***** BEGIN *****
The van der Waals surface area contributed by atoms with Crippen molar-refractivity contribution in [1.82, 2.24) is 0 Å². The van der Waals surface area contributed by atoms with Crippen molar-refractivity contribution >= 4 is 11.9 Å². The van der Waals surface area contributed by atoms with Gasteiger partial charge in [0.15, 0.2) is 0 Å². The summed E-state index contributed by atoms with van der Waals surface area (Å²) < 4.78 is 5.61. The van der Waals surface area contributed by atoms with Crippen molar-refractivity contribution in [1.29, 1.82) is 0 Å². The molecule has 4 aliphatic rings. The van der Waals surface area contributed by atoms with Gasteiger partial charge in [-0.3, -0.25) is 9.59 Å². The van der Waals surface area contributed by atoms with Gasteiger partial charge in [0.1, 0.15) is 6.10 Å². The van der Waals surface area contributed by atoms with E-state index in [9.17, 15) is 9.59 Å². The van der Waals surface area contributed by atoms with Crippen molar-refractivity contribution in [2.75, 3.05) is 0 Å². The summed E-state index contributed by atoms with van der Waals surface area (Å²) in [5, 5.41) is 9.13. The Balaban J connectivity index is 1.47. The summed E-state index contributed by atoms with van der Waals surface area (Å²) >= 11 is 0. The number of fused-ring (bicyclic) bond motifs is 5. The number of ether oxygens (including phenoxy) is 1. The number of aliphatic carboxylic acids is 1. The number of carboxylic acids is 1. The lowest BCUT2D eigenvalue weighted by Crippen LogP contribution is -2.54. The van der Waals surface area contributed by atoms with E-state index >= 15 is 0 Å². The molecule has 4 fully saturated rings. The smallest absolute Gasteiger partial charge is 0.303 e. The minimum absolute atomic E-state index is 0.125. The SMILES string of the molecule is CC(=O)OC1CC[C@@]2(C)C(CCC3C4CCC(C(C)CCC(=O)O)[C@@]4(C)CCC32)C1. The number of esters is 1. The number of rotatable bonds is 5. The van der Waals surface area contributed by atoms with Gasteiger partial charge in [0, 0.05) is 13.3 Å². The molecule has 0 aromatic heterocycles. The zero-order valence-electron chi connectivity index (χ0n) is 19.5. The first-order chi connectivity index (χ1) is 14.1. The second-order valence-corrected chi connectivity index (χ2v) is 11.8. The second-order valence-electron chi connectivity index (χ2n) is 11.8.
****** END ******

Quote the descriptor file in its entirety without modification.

The van der Waals surface area contributed by atoms with Crippen molar-refractivity contribution in [1.82, 2.24) is 0 Å². The van der Waals surface area contributed by atoms with Crippen molar-refractivity contribution >= 4 is 11.9 Å². The van der Waals surface area contributed by atoms with Gasteiger partial charge in [0.15, 0.2) is 0 Å². The summed E-state index contributed by atoms with van der Waals surface area (Å²) < 4.78 is 5.61. The van der Waals surface area contributed by atoms with Crippen molar-refractivity contribution in [1.29, 1.82) is 0 Å². The molecule has 4 aliphatic rings. The van der Waals surface area contributed by atoms with Gasteiger partial charge in [-0.3, -0.25) is 9.59 Å². The van der Waals surface area contributed by atoms with Gasteiger partial charge in [0.1, 0.15) is 6.10 Å². The van der Waals surface area contributed by atoms with E-state index in [9.17, 15) is 9.59 Å². The van der Waals surface area contributed by atoms with Crippen molar-refractivity contribution in [2.75, 3.05) is 0 Å². The summed E-state index contributed by atoms with van der Waals surface area (Å²) in [5, 5.41) is 9.13. The Balaban J connectivity index is 1.47. The summed E-state index contributed by atoms with van der Waals surface area (Å²) >= 11 is 0. The number of fused-ring (bicyclic) bond motifs is 5. The number of ether oxygens (including phenoxy) is 1. The number of aliphatic carboxylic acids is 1. The number of carboxylic acids is 1. The lowest BCUT2D eigenvalue weighted by Crippen LogP contribution is -2.54. The van der Waals surface area contributed by atoms with E-state index >= 15 is 0 Å². The molecule has 4 fully saturated rings. The smallest absolute Gasteiger partial charge is 0.303 e. The minimum absolute atomic E-state index is 0.125. The SMILES string of the molecule is CC(=O)OC1CC[C@@]2(C)C(CCC3C4CCC(C(C)CCC(=O)O)[C@@]4(C)CCC32)C1. The number of esters is 1. The number of rotatable bonds is 5. The van der Waals surface area contributed by atoms with Gasteiger partial charge in [0, 0.05) is 13.3 Å². The molecule has 0 aromatic heterocycles. The zero-order valence-electron chi connectivity index (χ0n) is 19.5. The first-order chi connectivity index (χ1) is 14.1. The second-order valence-corrected chi connectivity index (χ2v) is 11.8. The second-order valence-electron chi connectivity index (χ2n) is 11.8.